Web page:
As frequently happens on HCM teams, a medical provider was available with the specialized training right when it was needed. There was an RN who had worked at the Shriners Burn Institute in Cincinnati and was very skilled in caring for acute burns. She immediately went to work to debride all the dead skin from the wound and cleanse it.

Since the dressing would need to be changed twice a day, she trained the pastor’s wife in how to apply the cream and dressing. This meant that the pastor’s wife would visit the family in their home twice a day for at least 10 days. During these visits she was able to share the Gospel with her new friend and her husband. Through the compassion shown to this child, the parents accepted Jesus as their Savior and became active members in the church.

A year later, the RN returned to the church to teach a Community Health Evangelism course to select members of the community. What a thrill it was for her to reconnect with these parents as they participated in the week-long class. Their lives had been changed through a compassion outreach and now they were ready to touch other people’s lives in their community and share Jesus’ love.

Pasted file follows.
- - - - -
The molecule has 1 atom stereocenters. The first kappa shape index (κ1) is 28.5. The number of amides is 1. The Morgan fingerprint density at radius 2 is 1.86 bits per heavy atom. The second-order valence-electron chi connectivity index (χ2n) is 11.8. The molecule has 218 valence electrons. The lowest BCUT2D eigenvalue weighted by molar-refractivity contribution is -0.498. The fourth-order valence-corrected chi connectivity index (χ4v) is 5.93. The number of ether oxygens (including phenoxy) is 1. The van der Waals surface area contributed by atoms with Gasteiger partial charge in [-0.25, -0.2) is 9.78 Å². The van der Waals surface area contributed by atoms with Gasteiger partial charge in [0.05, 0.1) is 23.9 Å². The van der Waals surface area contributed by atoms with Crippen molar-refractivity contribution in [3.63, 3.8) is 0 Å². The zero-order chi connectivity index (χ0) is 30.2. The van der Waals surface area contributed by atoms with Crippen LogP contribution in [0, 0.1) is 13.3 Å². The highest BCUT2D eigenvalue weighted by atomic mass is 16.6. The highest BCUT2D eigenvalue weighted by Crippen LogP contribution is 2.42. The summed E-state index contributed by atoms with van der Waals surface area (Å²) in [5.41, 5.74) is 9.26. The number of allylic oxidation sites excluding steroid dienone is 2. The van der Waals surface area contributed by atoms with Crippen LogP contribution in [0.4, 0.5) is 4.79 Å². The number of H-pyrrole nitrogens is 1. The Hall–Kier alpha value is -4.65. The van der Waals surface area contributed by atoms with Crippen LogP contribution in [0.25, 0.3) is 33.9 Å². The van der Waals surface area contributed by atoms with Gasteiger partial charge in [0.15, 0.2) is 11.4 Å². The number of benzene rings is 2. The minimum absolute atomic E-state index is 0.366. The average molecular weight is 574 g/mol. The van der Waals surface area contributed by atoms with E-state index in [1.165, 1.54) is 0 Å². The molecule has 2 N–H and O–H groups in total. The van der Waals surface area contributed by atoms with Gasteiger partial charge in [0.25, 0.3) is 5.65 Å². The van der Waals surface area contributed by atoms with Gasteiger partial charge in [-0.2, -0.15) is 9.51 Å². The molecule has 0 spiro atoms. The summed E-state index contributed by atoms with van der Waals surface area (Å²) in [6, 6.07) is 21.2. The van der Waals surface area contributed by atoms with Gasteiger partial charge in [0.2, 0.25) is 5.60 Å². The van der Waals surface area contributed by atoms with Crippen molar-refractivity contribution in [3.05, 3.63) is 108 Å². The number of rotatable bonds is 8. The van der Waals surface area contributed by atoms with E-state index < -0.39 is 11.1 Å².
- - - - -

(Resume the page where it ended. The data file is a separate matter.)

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HealthCare Ministries partners with Sustain Hope in Fiji

HealthCare Ministries sent a team of health care professionals and support to the Suva region of Fiji in May for a medical evangelism outreach.  They worked with Jerry and Karen Jacob, Assemblies of God missionaries and area directors of Pacific Oceania, to minister to two different villages on the eastern side of Fiji.  The HCM team treated medical, dental, and optical needs while sharing the love of Jesus.

This outreach provided HCM the opportunity to work with Sustain Hope, one of its sister ministries.  Sustain Hope is an AGWM organization that specializes in international community development.  Andy and Robin Rogers worked along with the HCM team to teach about sustainable practices while people waited at the clinic site.

Sustain Hope presented many of their methods, such as fuel efficient stoves, solar cooking and dehydrating, solar water disinfection, composting and gardening.  They also taught on the nutritional value of the locally-grown moringa tree.

Sally Puleo, an LPN and HCM missionary associate on the team, confirmed that Sustain Hope and HCM worked well together on the outreach.

“Our goal is always to minister to a person’s body, soul and spirit not forsaking one for the other but integrating all three,” Sally said.

Sally also served in the optical area of the outreach as a certified ophthalmic technician and fitted people with glasses.  She shared the following reflection from the experience—

“So we fix our eyes… not on what is seen… but on what is unseen. For what is seen is temporary, but what is unseen is eternal.” 2 Corinthians 4:18 (NIV)